‘What is your story?’ – a much more rewarding question.

When people ask me what my cultural background is I like to set them at ease by telling them I’m half second generation Australian. If you put the word Australian in there it makes them feel better like they could be friends with you. I bring this up because it’s something I’ve been thinking on since Australia Day and whether you celebrate it or not, I think we can all agree on the same thing, being Australian means different things to different people – like to racists it is a day to drape a flag over your car and drive around yelling out to people like myself to ‘go back to where we came from’ or the more enlightened but equally oblivious leftie idiot, it’s a day to let me know that ‘my people’ enrich this country and they’d totally ‘ride with me’.

Australia Day seems an endless parade of the question ‘where you from?’

 

To be clear I’m half Spanish, half Port Melbourne bred Irish. I’m as white as they come but to quote  Rashida Jones ‘I’m ethnic’. I have a certain glow about me, a tan like I’ve just returned from holiday – really you must tell me your secret…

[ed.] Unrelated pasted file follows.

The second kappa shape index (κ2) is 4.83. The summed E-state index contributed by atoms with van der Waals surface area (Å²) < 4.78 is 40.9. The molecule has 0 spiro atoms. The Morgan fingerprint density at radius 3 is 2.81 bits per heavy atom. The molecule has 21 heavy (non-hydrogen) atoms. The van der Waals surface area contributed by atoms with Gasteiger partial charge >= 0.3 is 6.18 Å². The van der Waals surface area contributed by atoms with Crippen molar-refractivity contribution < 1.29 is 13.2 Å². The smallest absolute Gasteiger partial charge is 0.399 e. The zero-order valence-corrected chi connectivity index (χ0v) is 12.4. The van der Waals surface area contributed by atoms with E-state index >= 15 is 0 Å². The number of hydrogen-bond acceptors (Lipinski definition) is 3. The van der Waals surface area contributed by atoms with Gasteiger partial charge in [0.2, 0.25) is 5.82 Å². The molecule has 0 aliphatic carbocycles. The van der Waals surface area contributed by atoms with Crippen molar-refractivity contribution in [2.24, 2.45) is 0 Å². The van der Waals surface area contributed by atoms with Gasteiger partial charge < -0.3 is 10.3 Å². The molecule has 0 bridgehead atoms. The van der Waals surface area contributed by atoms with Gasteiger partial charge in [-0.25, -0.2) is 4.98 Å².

My gripe with the ‘where are you from?’ is that the question lacks nuance or a curiosity for a more complex answer. As if saying where you are from gives us all the answers. Surely we would get a more enriching response if we asked ‘what is your story?’

My father who immigrated here as a teen built a life and became a successful chef, but what came before that I don’t really know. I’m not sure what Spain was like other than being acutely aware that ‘the food’s better there’ and ‘they sleep after lunch.’ I was never told stories of the old country, partly due to my dad’s unrelenting work ethic and my  relationship with my Abuela (Spanish for grandmother).

It has always been fractured. Since I can remember she didn’t seem to like me. She displayed this lack of affection towards me in her own special way, like only an emotionally estranged adult could – like buying me bras made for flat chested men and making me put them on, parading in front of her. Or refusing to speak in English to me, or getting annoyed when I voiced an opinion that challenged her traditionalist sensibilities, or forcing me to role play being a ‘maid’ or ‘wife’ whilst my brother got to be a ‘man’ and was rewarded grandly with lollies and personal freedom whilst I was ‘allowed’ to learn the secret art of ironing men’s underpants…